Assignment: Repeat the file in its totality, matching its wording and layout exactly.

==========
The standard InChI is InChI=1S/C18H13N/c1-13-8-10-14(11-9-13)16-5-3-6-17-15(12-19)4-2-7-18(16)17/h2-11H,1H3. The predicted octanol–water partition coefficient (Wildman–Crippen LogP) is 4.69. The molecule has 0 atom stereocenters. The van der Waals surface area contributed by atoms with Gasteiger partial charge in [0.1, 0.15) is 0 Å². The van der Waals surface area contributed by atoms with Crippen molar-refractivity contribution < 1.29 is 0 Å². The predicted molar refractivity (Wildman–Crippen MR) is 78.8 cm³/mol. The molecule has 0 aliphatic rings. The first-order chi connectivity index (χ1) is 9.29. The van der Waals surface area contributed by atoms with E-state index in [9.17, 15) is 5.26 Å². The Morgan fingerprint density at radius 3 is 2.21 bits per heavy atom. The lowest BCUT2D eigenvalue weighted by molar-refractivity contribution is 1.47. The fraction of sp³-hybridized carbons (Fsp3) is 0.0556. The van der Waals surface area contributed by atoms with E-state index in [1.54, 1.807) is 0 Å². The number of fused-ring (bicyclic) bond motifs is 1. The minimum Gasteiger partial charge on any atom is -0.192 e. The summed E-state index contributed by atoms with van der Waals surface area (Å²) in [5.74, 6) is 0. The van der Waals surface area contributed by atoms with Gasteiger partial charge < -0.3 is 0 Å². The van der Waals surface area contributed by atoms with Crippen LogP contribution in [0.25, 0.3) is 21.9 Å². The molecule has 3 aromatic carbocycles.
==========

The standard InChI is InChI=1S/C18H13N/c1-13-8-10-14(11-9-13)16-5-3-6-17-15(12-19)4-2-7-18(16)17/h2-11H,1H3. The predicted octanol–water partition coefficient (Wildman–Crippen LogP) is 4.69. The molecule has 0 atom stereocenters. The van der Waals surface area contributed by atoms with Gasteiger partial charge in [0.1, 0.15) is 0 Å². The van der Waals surface area contributed by atoms with Crippen molar-refractivity contribution < 1.29 is 0 Å². The predicted molar refractivity (Wildman–Crippen MR) is 78.8 cm³/mol. The molecule has 0 aliphatic rings. The first-order chi connectivity index (χ1) is 9.29. The van der Waals surface area contributed by atoms with E-state index in [9.17, 15) is 5.26 Å². The Morgan fingerprint density at radius 3 is 2.21 bits per heavy atom. The lowest BCUT2D eigenvalue weighted by molar-refractivity contribution is 1.47. The fraction of sp³-hybridized carbons (Fsp3) is 0.0556. The van der Waals surface area contributed by atoms with E-state index in [1.54, 1.807) is 0 Å². The number of fused-ring (bicyclic) bond motifs is 1. The minimum Gasteiger partial charge on any atom is -0.192 e. The summed E-state index contributed by atoms with van der Waals surface area (Å²) in [5.74, 6) is 0. The van der Waals surface area contributed by atoms with Gasteiger partial charge < -0.3 is 0 Å². The van der Waals surface area contributed by atoms with Crippen LogP contribution in [0.25, 0.3) is 21.9 Å². The molecule has 3 aromatic carbocycles.